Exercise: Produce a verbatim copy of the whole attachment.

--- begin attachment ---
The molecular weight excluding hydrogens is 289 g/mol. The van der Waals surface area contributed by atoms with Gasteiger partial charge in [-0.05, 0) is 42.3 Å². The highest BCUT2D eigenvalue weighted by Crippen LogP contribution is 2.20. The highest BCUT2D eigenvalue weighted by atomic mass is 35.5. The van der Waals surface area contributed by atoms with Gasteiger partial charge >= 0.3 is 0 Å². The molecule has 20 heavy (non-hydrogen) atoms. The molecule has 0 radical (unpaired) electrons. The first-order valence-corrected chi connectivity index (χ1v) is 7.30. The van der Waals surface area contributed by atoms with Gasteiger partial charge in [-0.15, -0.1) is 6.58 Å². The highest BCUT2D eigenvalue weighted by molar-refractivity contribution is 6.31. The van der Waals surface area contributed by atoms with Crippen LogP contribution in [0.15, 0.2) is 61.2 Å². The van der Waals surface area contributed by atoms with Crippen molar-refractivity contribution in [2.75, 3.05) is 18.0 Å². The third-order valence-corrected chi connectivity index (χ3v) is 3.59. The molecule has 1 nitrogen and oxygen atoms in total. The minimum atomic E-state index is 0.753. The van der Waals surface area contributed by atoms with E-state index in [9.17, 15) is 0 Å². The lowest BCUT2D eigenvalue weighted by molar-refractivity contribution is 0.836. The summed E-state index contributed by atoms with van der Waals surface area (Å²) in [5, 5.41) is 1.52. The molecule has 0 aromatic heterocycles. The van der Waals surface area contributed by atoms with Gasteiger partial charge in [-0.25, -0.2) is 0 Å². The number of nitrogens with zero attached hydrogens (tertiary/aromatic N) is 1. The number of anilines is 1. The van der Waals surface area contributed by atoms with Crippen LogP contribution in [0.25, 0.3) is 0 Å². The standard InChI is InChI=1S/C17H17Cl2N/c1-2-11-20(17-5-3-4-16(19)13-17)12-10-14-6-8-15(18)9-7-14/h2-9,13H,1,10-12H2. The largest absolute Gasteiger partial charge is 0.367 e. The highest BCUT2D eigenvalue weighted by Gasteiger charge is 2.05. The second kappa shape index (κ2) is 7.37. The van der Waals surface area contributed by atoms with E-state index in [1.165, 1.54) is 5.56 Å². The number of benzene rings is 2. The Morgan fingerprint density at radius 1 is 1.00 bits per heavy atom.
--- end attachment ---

The molecular weight excluding hydrogens is 289 g/mol. The van der Waals surface area contributed by atoms with Gasteiger partial charge in [-0.05, 0) is 42.3 Å². The highest BCUT2D eigenvalue weighted by Crippen LogP contribution is 2.20. The highest BCUT2D eigenvalue weighted by atomic mass is 35.5. The van der Waals surface area contributed by atoms with Gasteiger partial charge >= 0.3 is 0 Å². The molecule has 20 heavy (non-hydrogen) atoms. The molecule has 0 radical (unpaired) electrons. The first-order valence-corrected chi connectivity index (χ1v) is 7.30. The van der Waals surface area contributed by atoms with Gasteiger partial charge in [-0.15, -0.1) is 6.58 Å². The highest BCUT2D eigenvalue weighted by molar-refractivity contribution is 6.31. The van der Waals surface area contributed by atoms with Crippen LogP contribution in [0.15, 0.2) is 61.2 Å². The van der Waals surface area contributed by atoms with Crippen molar-refractivity contribution in [2.75, 3.05) is 18.0 Å². The third-order valence-corrected chi connectivity index (χ3v) is 3.59. The molecule has 1 nitrogen and oxygen atoms in total. The minimum atomic E-state index is 0.753. The van der Waals surface area contributed by atoms with E-state index in [9.17, 15) is 0 Å². The lowest BCUT2D eigenvalue weighted by molar-refractivity contribution is 0.836. The summed E-state index contributed by atoms with van der Waals surface area (Å²) in [5, 5.41) is 1.52. The molecule has 0 aromatic heterocycles. The van der Waals surface area contributed by atoms with Gasteiger partial charge in [-0.25, -0.2) is 0 Å². The number of nitrogens with zero attached hydrogens (tertiary/aromatic N) is 1. The number of anilines is 1. The van der Waals surface area contributed by atoms with Crippen LogP contribution in [0.25, 0.3) is 0 Å². The standard InChI is InChI=1S/C17H17Cl2N/c1-2-11-20(17-5-3-4-16(19)13-17)12-10-14-6-8-15(18)9-7-14/h2-9,13H,1,10-12H2. The largest absolute Gasteiger partial charge is 0.367 e. The highest BCUT2D eigenvalue weighted by Gasteiger charge is 2.05. The second kappa shape index (κ2) is 7.37. The van der Waals surface area contributed by atoms with E-state index in [1.165, 1.54) is 5.56 Å². The number of benzene rings is 2. The Morgan fingerprint density at radius 1 is 1.00 bits per heavy atom.